Teachers of a modern generation
23 Feb 2021, 12:14 pm
On display in the pandemic-occupied São Paulo, two silent retrospective exhibitions cast light on the trajectory of two essential figures for Brazilian art: the Polish Fayga Ostrower (1920–2001), at Pina Estação, and the Rio de Janeiro-born Ivan Serpa (1923–73), in the Centro Cultural Banco do Brasil. Each of the shows presents more than one hundred works in the different medias explored by the artists — drawings, paintings, watercolors, illustrations and engravings of all kinds. Although they had very different practices from each other, both thickened the same cultural broth of a generation that, from the 1940s and 1950s, continued to pursue the “novelties” of an increasingly international modernity, while opening more autochthonous paths for visual arts in a persistently conservative Brazil.
Ostrower and Serpa lived most of their lives in Rio de Janeiro and had a teacher in common at the beginning of their studies, the Austrian multi-artist Axl Leskoschek, who lived and worked intensely in the Brazilian capital after fleeing Nazi persecution in 1939. “Lesko lesko” brought with him a huge repertoire as an engraver, introducing a series of techniques with paper, wood and stone, classes on painting, drawing and composition, always immersed in poetics linked to expressionism. It was from there that the self-taught Fayga Ostrower opened up to the exercise of printed and abstract art, and so remained until the end of her life.
“Engraving interests me as an art form, only to the extent that it serves as a means to externalize an artistic vision. All technical or aesthetic problems for me relate to this point, and, therefore, before the engraver, I am interested in the artist, whose graphic action becomes expression.”
Fayga Ostrower (1957)
Not without resistance from critics and the public, who sought regionalism and social realism, the Polish-Brazilian artist played a fundamental role in repositioning printmaking within the arts, valuing its handicraft complexity and its reproductive character. The lines, colors, shapes and gestures preserved in their matrices and impressions safeguard a methodical and demanding performance — the numerical names of the works refer to the year of their making and the order number of the matrix — while the abstraction opened up to a deep and fearless lyricism. From applied and industrial arts, experimenting with the creation of prints on fabric and even with the composition of graphic posters, Ostrower was an artist absolutely modern and consistent with her principles.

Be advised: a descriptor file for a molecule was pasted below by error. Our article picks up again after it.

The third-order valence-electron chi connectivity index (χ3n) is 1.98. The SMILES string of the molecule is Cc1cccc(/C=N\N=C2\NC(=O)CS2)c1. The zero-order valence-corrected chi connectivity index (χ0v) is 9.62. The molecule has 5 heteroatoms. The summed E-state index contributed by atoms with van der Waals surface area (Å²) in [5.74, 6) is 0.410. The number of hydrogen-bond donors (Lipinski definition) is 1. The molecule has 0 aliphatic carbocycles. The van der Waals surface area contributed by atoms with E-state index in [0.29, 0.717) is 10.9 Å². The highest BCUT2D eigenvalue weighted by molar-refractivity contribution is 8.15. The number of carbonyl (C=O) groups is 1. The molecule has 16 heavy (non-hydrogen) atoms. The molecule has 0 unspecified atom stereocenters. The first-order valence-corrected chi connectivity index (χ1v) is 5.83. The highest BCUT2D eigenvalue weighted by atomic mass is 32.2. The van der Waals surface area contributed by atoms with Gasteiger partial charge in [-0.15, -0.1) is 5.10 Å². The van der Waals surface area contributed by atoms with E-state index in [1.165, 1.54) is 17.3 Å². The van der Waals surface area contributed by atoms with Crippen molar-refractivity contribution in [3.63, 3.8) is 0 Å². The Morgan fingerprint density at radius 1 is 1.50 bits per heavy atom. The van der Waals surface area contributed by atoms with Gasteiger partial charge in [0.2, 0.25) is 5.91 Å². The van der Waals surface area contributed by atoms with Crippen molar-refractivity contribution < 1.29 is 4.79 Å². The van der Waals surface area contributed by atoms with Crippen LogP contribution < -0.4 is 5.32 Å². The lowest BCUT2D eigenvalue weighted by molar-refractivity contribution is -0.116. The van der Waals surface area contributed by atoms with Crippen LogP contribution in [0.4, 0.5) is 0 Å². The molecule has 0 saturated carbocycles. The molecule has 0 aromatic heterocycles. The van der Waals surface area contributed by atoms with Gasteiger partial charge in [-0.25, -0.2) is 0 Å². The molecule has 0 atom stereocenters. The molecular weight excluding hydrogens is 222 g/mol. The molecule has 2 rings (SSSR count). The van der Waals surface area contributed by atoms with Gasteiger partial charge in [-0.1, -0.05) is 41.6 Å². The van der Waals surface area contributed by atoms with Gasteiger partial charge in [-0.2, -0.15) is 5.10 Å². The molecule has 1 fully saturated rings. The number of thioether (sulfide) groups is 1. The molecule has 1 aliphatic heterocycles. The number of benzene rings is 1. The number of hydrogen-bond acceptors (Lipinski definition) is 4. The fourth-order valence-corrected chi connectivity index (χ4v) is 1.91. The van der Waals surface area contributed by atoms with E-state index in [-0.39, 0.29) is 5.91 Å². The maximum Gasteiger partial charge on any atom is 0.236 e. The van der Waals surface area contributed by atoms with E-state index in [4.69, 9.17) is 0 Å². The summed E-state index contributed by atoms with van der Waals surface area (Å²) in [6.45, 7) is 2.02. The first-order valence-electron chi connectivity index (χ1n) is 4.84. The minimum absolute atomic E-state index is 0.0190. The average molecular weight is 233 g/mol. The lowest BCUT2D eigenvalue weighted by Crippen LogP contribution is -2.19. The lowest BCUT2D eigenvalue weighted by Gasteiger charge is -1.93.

Between 1954 and 1970, the artist taught at the Museum of Modern Art in Rio de Janeiro, an institution that, at that time, was a creative hub with several teachers-creators working actively in the formation of a free and experimental artistic community. It was in this environment that many names of Brazilian art emerged and consolidated themselves, setting a varied theoretical and aesthetic stage for the national scene. Artist Anna Bella Geiger (1933) is the greatest living heiress to the lessons of Fayga Ostrower. Even after turning to the new figuration and the conceptual uses of new media from the 1960s, Geiger never lost a certain line of reasoning in her printing compositions, a characteristic that is reflected in an inverted sign, for example, in the countless drawers of iron with maps and diagrams she made in the 1990s.
From 1952, the same MAM-Rio had the young Ivan Serpa as a pioneer teacher and one of the main cultural agitators of this museum that was in constant construction. Both he and Ostrower had been awarded prizes at the I Bienal de São Paulo, in 1951. Serpa developed free courses for children and adults, carrying out the notion that modern art was not just a language, but an agenda for society. A whole group found in the artist an axis that helped to systematize and put into the world the modern geometric abstract program that marked the interest of many at that time. Together with some students and colleagues, Serpa led the “Grupo Frente”, a bastion of concretism that had lain its foundations in Brazilian art. Lygia Pape, Lygia Clark, Hélio Oiticica, Franz Weissmann and Abraham Palatnik would not be the same without Serpa’s influence.
From the Swiss artist Max Bill to the group of in-house artists at the Pedro II psychiatric hospital, coordinated by Dr. Nise da Silveira, there were many sources from which the artist drank. His artistic production spread through multiple research to the point of being classified as incoherent. However, Serpa preserved his own creative freedom by exhausting the possibilities of the mediums and themes that interested him. He experimented with rhythm and rigor with the geometry of concretism, mixed op and pop art, and even the moths in the National Library, where he worked as a restorer, taught him to work with paper and leave impressions that revealed his sensations about the technique. Serpa’s main figurative shift took place in the 1960s, with the establishment of Brazil’s civil-military dictatorship and the Vietnam War. His series “Negra”, or “Crepuscular”, as the artist preferred, gave rise to internal and external monsters.
“I can only paint what I feel.”
Fayga Ostrower and Ivan Serpa never separated life and the world from their creations, immersing body and soul in the issues of their time. Their legacies highlight perseverance, courage and freedom as the main allies of an artist. For both, any and all artistic navigation, even when solitary or apparently individual, had the ultimate mission to reveal treasures to and from a larger collective.